Jan. 2, 2008 Deforestation in tropical countries is often driven by the perverse economic reality that forests are worth more dead than alive. But a new study by an international consortium of researchers has found that the emerging market for carbon credits has the potential to radically alter that equation.
The study, which was released this week at UNFCC Conference of Parties (COP-13) in Bali, compared the financial gains generated by deforestation over the last 10 to 20 years in areas of Southeast Asia, Central Africa and the Amazon Basin--most of it driven by a desire for farm land or timber--to the amount carbon that was released by the destruction. That comparison has become critically important because many industries in developed countries are set to spend billions of dollars to meet new requirements for curbing greenhouse gases by purchasing carbon "credits" tied to reductions elsewhere.
The study was conducted by the World Agroforestry Center (ICRAF), the Center for International Forestry Research (CIFOR), the International Center for Tropical Agriculture (CIAT), and the International Institute for Tropical Agriculture (IITA), four of the15 centers of the Consultative Group on International Agricultural Research (CGIAR), and their national partners
The researchers--who conducted the study under the Partnership for Tropical Forest Margins (ASB)--found that in most areas studied, the various ventures that prompted deforestation rarely generated more than $5 for every ton of carbon they released and frequently returned far less than US $1. Meanwhile, European buyers are currently paying 23 euros--about US $35--for an offset tied to a one-ton reduction in carbon.
"Deforestation is almost always driven by a rational response to what the market values and for some time now, it has just made more financial sense to many people in forested areas to cut down the trees," said Brent Swallow, leader of the study and Global Coordinator of the Partnership for Tropical Forest Margins. "What we discovered is that returns for deforestation are generally so paltry that if farmers and other land users were rewarded for the carbon stored in their trees and forests, it is highly likely that a large amount of deforestation and carbon emissions would be prevented."
Developing new incentives for reducing carbon emissions stemming from deforestation is high on the agenda in Bali. Deforestation is rampant in places like Indonesia, the Amazon and the Congo. Currently, confusion over how to value and monitor the large amounts of carbon stored in tropical forests has prevented the inclusion of forests in the carbon offset market that is mainly dominated by reductions achieved in the industrial sector, even though deforestation is responsible for some 20 percent of the world's carbon emissions.
"We understand that allowing people in forested regions of developing countries to participate in carbon markets presents major challenges, but it's naive to think that conservation is going to occur absent a market incentive," said Meine van Noordwijk, Southeast Asia Regional Coordinator of the World Agroforestry Centre (known by its acronym ICRAF). "Everyone has a stake in finding a way to make it work because it's hard to see how any global effort to combat climate change will succeed if it ignores a major source of the problem."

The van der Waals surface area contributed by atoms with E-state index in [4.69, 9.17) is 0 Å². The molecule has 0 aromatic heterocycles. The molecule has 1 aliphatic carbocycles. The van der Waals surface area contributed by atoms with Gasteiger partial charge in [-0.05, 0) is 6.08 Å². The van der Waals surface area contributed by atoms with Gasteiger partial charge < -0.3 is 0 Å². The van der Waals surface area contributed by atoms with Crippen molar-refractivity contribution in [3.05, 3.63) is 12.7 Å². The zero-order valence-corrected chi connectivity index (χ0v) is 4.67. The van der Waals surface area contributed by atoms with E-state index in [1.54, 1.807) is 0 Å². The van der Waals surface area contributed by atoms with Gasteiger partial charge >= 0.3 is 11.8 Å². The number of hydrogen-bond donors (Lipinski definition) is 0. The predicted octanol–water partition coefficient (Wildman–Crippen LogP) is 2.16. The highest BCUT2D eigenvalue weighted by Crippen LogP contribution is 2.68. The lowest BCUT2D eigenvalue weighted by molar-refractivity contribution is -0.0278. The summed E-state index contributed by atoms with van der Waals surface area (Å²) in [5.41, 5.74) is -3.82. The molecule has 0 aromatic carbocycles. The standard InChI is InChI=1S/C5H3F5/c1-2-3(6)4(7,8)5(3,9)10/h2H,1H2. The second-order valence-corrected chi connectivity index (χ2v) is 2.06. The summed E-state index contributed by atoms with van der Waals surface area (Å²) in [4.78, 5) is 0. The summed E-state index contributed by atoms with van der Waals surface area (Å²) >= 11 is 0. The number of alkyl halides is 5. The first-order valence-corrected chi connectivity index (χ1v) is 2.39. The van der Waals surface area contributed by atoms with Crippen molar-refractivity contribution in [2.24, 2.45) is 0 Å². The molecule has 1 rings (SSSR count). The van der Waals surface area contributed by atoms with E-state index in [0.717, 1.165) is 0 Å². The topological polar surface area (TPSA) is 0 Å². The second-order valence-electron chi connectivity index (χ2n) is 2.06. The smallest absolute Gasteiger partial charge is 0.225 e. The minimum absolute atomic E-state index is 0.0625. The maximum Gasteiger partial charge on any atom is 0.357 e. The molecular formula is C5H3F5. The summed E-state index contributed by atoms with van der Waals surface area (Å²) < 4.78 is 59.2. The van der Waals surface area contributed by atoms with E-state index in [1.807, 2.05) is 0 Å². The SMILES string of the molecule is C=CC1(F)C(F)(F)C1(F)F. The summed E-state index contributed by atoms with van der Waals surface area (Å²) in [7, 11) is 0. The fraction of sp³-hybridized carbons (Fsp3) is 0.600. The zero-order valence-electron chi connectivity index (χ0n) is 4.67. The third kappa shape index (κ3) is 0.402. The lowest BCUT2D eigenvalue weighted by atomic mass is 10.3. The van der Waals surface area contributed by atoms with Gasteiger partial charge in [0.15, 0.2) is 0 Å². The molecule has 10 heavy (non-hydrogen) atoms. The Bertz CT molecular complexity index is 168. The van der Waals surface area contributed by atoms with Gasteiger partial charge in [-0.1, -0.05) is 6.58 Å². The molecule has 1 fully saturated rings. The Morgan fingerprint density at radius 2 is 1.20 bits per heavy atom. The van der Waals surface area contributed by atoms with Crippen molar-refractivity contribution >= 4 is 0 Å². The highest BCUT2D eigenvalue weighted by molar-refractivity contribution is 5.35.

Van Noordwijk and his colleagues arrived at their conclusions on the economics of deforestation after examining the trade-offs between carbon and financial returns in three areas in Indonesia, and one area each in Peru and Cameroon, all of which have undergone extensive deforestation.
They found that in most instances at the sites in Indonesia, deforestation returned less than $5 per ton of carbon released and in some areas, less than $1. For example, in forested areas rich in peat, which is particularly efficient at trapping carbon, the figure was about $0.10 to $0.20 per ton.
Meanwhile, an analysis of deforestation in the Amazonian forests of the Ucayali Province of Peru produced similar results. Most of the deforestation, which was mainly driven by a desire for crop land, generated less than US $5 per ton of carbon released. The Cameroon study sites produced a better return. Deforestation returns about US $11 per ton of carbon emissions, which is mainly due to an increase in secondary forest and the fact that in Cameroon, cocoa production--which elsewhere has decimated tropical forests--has tended to occur within forests, and resulted in more in forest degradation than outright deforestation.
The report notes that offering economic rewards for carbon storage could be effective not only at encouraging conservation but also at encouraging activities in deforested areas that can recoup at least some of the lost carbon. For example, research shows that agroforestry, which encourages a broader use of trees on farms, can offer a win-win situation of improving smallholder incomes and absorbing carbon.
Dennis Garrity, Director General of the Nairobi, Kenya-based World Agroforestry Centre said that, "Not only does agroforestry have the potential to store carbon, it also addresses the need for alternative livelihoods amongst populations who currently benefit from deforestation."
Researchers caution that despite the clear benefits to be derived from assigning carbon credits to conserving forests, implementing a forest-based carbon market will be complicated.
"The challenge will be to ensure that payments for maintaining forests actually reach local people, and do not end up in the wrong pockets," said Frances Seymour, Director General of the Center for International Forestry Research (CIFOR) based in Indonesia.
"For the system to be effective, we will need new mechanisms for allocating payments that are efficient as well as fair," Seymour said.
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